Judges and Courts: A Look at the Judicial Branch

Judges and Courts: A Look at the Judicial Branch

By: Kathiann M. Kowalski
Publisher: Lerner Publishing 
Publication Date: February 2012
ISBN: 978-0761385622
Reviewed by: Deb Fowler
Review Date: February 20, 2012

If you've ever watched a court case on television and thought the process was easy, you just might want to reconsider your verdict after reading this book. Court cases "don't end in an hour," but can be dramatic and the decisions made can affect our lives. In a court case the person who needs help is called the plaintiff, while the person who is "accused of doing something wrong" is called the defendant. Other people who factor into a case can be lawyers, a jury, witnesses, and a judge or judges. When the U.S. Constitution was written our federal government was divided into three branches: the legislative branch, the executive branch, and the judicial branch.

The judicial branch is made up of courts that interpret, or "decide what laws mean." Laws, which can be federal, state, or local, are "rules" that we all must follow. They are called statues when they are "written down." There are civil statutes, but there are also common laws. You'll learn the difference between the two in this book and how they work. In the United States we have federal and state court systems. The former deals with laws that govern the entire country, the latter deals with state law. You'll also learn about checks and balances, the Supreme Court, courts of appeal, federal district courts, bankruptcy courts, state court systems, criminal law, amendments to the Constitution, court proceedings, civil law, and you'll learn many other interesting facts about our court system.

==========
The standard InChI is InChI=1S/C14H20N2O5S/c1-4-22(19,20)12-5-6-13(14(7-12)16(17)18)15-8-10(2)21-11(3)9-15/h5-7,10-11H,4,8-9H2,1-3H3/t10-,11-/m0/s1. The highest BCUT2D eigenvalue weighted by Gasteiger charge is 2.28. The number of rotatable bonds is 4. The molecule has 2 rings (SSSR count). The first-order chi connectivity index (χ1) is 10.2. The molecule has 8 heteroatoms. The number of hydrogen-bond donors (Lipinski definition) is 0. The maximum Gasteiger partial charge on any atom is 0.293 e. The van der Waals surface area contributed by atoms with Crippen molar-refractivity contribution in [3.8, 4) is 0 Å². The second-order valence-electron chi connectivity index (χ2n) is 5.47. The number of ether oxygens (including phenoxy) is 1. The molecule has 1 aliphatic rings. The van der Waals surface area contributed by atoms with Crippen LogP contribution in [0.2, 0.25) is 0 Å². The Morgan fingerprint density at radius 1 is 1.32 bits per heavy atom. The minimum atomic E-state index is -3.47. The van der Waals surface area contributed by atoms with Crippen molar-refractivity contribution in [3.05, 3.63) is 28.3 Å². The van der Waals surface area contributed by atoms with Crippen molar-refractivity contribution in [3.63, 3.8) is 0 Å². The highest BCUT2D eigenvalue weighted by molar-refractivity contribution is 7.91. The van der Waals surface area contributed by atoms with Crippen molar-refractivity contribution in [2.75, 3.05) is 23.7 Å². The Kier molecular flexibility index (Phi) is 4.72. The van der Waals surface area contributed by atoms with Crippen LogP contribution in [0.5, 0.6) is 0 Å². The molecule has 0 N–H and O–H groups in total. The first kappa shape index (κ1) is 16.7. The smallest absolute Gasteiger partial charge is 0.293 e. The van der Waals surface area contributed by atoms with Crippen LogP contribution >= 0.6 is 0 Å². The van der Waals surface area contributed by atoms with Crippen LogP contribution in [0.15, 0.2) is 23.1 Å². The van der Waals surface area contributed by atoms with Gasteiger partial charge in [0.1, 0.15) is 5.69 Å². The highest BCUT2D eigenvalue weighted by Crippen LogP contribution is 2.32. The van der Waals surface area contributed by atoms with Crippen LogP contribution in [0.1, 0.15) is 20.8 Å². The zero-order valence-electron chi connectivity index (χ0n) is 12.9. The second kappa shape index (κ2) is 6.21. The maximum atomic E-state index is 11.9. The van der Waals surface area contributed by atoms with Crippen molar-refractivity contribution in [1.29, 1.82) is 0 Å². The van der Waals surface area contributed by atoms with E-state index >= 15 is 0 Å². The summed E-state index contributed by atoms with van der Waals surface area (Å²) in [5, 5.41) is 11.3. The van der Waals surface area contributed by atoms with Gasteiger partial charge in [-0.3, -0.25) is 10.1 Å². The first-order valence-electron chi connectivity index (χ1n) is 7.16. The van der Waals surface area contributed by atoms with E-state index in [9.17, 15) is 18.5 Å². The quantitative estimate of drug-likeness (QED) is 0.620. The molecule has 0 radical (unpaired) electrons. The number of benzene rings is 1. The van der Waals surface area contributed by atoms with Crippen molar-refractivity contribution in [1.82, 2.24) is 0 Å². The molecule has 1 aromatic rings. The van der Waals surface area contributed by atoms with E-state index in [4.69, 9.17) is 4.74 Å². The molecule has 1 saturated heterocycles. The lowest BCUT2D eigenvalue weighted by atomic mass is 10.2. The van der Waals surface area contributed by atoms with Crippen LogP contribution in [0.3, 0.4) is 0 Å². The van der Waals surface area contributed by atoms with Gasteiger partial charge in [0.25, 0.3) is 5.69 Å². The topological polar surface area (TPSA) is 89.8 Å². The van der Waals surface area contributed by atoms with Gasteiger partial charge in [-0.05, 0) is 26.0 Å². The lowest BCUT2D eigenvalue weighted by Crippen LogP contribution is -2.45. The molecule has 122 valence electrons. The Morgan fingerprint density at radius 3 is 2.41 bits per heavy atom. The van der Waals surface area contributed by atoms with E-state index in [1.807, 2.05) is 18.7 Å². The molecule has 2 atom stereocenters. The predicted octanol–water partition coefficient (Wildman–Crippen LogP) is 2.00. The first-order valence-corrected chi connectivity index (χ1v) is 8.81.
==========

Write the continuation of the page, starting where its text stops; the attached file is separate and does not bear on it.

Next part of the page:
Apart and aside from televised, dramatic court proceedings, many young people don't know much about how our judicial system works. This book was very clear, concise and could easily lead to a stepping stone for a school report. A lot of ground was covered, but the material was well written and presented in a manner that will appeal to many students. The book is generously illustrated with photographs with informative captions. For example, when we see the cover photograph of the Supreme Court judges inside the book, the caption identifies them. In the back of the book is an index, a glossary, and additional recommended book and website resources to explore.

Quill says: This is an excellent overview of the United States court system and how it functions.

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